Interview Jonas Wagell on the Pure Talents Contest 2024
Jonas, can the work of a young generation of designers be used to identify trends for home and living?
The submissions show a good mix of quite different approaches to design. One positive aspect is that the contest obviously appeals to a variety of designers. I could recognise two main directions in particular: On one hand, a return to traditional elements and craftsmanship techniques, and on the other, a consistently experimental approach to design – but also a mix of both. There is a correlation with the design schools; The former tendency is more present in the Nordic or Scandinavian countries; where there is more emphasis on aesthetics, crafts and classic product features than conceptual design. In Central Europe, on the other hand, I believe designers tend to focus more on ideas, conceptual approaches and new technologies and materials - a tradition that was also very influential at the time when I took part in the contest twenty years ago, but in a slightly different manner.
And where do you think the journey is heading?
As a native representative of Scandinavian design, I am perhaps not entirely objective. However, in the Scandinavian market, as well as in the US, I see a strong emphasis and a growing demand for products that not only last longer in terms of quality, but also have a more timeless or classic aesthetic. I believe this is a response to a fast-moving consumer market with many new “affordable” Scandinavian companies and brands of the last two decades.
Is there also a theme that can be recognised in all competition entries?
Clearly sustainability - this is highly relevant and present in all contributions. Today, everyone has a conscious approach and understanding towards sustainable design. Also here, two different ways of relating to sustainability can be noticed. The Nordic applications are to a higher degree concerned with creating long-lasting products and furniture using sustainable materials and crafts, while other design schools seem to focus a bit more on innovative materials and technologies.
So sustainable design is catching on everywhere?
Durability and longevity are becoming more important, not least in Scandinavian design. Sustainability, however, is no longer a trend, but something fundamental and evident for all designs - it is a basic requirement today, a must-have.
How important are design competitions today?
Competitions like the Pure Talents Contest are particularly important for young designers, for many reasons. First, a competition gives you the opportunity to reach out and gain attention for your work. It also serves as a natural starting point for a project, as it provides a framework to create something within - it gives you a design brief and a context, so to speak. In addition, if there is an exhibition you have to build and fabricate a model, a crucial part of the design process, and perhaps need to seek out contacts with producers and sponsors. Lastly, with a competition like the Pure Talents Contest you gain a lot of attention from the trade fair and the visitors and have the chance to be recognised by a producer, which may be the start of a design career.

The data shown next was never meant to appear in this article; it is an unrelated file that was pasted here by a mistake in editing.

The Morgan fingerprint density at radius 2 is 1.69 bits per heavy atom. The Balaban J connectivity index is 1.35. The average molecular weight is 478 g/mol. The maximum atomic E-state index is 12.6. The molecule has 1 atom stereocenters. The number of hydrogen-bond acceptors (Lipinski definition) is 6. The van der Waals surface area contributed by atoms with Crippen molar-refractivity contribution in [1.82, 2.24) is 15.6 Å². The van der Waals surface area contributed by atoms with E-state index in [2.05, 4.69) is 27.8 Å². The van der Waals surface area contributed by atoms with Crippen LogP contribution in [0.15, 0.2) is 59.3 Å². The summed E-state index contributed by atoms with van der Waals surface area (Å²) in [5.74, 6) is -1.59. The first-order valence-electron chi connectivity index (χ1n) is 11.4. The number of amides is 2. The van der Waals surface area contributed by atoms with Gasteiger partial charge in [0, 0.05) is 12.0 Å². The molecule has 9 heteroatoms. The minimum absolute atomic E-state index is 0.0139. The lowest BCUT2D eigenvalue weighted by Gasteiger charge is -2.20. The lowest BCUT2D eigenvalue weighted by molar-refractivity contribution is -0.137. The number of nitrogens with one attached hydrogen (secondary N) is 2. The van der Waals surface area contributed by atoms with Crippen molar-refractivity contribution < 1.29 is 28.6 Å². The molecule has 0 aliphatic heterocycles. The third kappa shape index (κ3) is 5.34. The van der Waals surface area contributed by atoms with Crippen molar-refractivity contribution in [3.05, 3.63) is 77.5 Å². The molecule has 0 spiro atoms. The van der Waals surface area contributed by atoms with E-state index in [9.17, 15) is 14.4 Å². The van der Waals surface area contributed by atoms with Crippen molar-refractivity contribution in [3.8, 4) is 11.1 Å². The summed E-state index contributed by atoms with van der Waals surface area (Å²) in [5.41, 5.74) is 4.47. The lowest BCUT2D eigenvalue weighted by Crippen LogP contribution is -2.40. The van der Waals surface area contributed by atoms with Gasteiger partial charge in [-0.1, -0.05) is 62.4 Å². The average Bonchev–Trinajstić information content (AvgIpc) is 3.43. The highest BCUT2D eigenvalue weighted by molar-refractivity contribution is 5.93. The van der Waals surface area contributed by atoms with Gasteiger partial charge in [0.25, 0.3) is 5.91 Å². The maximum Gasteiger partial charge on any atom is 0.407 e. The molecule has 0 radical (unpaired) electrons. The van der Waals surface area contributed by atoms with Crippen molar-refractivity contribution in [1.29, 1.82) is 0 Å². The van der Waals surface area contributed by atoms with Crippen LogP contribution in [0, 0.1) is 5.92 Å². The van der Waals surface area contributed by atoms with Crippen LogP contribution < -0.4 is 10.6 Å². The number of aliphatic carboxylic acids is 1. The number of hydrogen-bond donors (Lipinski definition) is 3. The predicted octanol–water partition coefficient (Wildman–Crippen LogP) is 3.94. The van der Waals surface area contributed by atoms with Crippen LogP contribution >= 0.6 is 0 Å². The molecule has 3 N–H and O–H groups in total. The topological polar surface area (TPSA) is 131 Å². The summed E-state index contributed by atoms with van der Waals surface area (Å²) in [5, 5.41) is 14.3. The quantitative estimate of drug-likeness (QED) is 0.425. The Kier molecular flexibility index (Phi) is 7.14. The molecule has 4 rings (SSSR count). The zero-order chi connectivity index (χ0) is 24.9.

What was the most important experience you took home with you from your participation in the imm cologne young talent competition in 2004?
I remember it as a great week; The team from Koelnmesse really looked after us for a whole week and organised everything from travel and accommodation to transportation of the prototypes - in my case a student project from my 3rd year, a very minimal sofa made from folding blocks of foam. We were about 20 designers from all over the world, shared a good time together and became rather close friends. Apart from the publicity, the friendly community was the most memorable experience to me.
Exactly what many design students have been missing during the pandemic!
Yes, you can see from the high level of participation in the Pure Talents Contest that there is a need for exchange, experiences and community. Design schools are fundamentally about community, sharing experiences and learning from each other. The generation of designers whose work we have reviewed may have lost some of this important interaction.
Do you have any advice for young designers?
I believe an essential part of design work is building things, experimenting and working with your hands. Try to find a natural context for a project, such as a competition or an exhibition, for which you can create and build something. It doesn't always have to be a full-scale prototype, and it doesn’t have to be perfect. In fact, in my studio I prefer to make quick mock-ups and build two or three simple ones, rather than one perfect, in order to have time to compare and evaluate. 3D renderings are valuable for presentation, but to really learn about form and proportions and how things are constructed, you need to get your hands into it.